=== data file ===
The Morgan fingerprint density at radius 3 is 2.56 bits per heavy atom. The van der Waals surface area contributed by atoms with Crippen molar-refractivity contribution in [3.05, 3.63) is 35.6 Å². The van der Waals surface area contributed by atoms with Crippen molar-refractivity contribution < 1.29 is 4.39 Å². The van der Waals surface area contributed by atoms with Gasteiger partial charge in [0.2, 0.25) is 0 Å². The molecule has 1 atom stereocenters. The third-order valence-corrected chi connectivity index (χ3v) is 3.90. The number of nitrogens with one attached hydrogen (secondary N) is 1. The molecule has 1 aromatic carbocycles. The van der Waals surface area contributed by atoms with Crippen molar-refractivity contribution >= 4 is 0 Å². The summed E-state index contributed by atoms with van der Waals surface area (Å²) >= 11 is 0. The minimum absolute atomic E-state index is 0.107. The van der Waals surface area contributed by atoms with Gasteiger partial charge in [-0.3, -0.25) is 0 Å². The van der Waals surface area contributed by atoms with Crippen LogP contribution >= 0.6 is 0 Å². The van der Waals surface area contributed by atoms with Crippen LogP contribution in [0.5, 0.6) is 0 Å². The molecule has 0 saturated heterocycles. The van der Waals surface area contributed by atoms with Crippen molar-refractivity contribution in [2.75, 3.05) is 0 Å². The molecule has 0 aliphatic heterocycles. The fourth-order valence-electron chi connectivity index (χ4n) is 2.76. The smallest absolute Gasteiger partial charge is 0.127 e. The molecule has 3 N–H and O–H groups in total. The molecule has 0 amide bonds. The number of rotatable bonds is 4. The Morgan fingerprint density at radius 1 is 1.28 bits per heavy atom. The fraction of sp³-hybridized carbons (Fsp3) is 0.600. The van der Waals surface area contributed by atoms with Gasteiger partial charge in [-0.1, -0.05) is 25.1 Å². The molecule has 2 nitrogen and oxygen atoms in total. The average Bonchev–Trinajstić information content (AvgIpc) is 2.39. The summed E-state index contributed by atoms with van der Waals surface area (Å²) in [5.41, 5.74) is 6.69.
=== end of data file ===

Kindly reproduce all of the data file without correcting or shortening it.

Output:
The Morgan fingerprint density at radius 3 is 2.56 bits per heavy atom. The van der Waals surface area contributed by atoms with Crippen molar-refractivity contribution in [3.05, 3.63) is 35.6 Å². The van der Waals surface area contributed by atoms with Crippen molar-refractivity contribution < 1.29 is 4.39 Å². The van der Waals surface area contributed by atoms with Gasteiger partial charge in [0.2, 0.25) is 0 Å². The molecule has 1 atom stereocenters. The third-order valence-corrected chi connectivity index (χ3v) is 3.90. The number of nitrogens with one attached hydrogen (secondary N) is 1. The molecule has 1 aromatic carbocycles. The van der Waals surface area contributed by atoms with Crippen molar-refractivity contribution >= 4 is 0 Å². The summed E-state index contributed by atoms with van der Waals surface area (Å²) >= 11 is 0. The minimum absolute atomic E-state index is 0.107. The van der Waals surface area contributed by atoms with Gasteiger partial charge in [-0.3, -0.25) is 0 Å². The van der Waals surface area contributed by atoms with Crippen LogP contribution >= 0.6 is 0 Å². The van der Waals surface area contributed by atoms with Crippen LogP contribution in [0.5, 0.6) is 0 Å². The molecule has 0 saturated heterocycles. The van der Waals surface area contributed by atoms with Crippen molar-refractivity contribution in [2.75, 3.05) is 0 Å². The molecule has 0 aliphatic heterocycles. The fourth-order valence-electron chi connectivity index (χ4n) is 2.76. The smallest absolute Gasteiger partial charge is 0.127 e. The molecule has 3 N–H and O–H groups in total. The molecule has 0 amide bonds. The number of rotatable bonds is 4. The Morgan fingerprint density at radius 1 is 1.28 bits per heavy atom. The fraction of sp³-hybridized carbons (Fsp3) is 0.600. The van der Waals surface area contributed by atoms with Gasteiger partial charge in [-0.1, -0.05) is 25.1 Å². The molecule has 2 nitrogen and oxygen atoms in total. The average Bonchev–Trinajstić information content (AvgIpc) is 2.39. The summed E-state index contributed by atoms with van der Waals surface area (Å²) in [5.41, 5.74) is 6.69.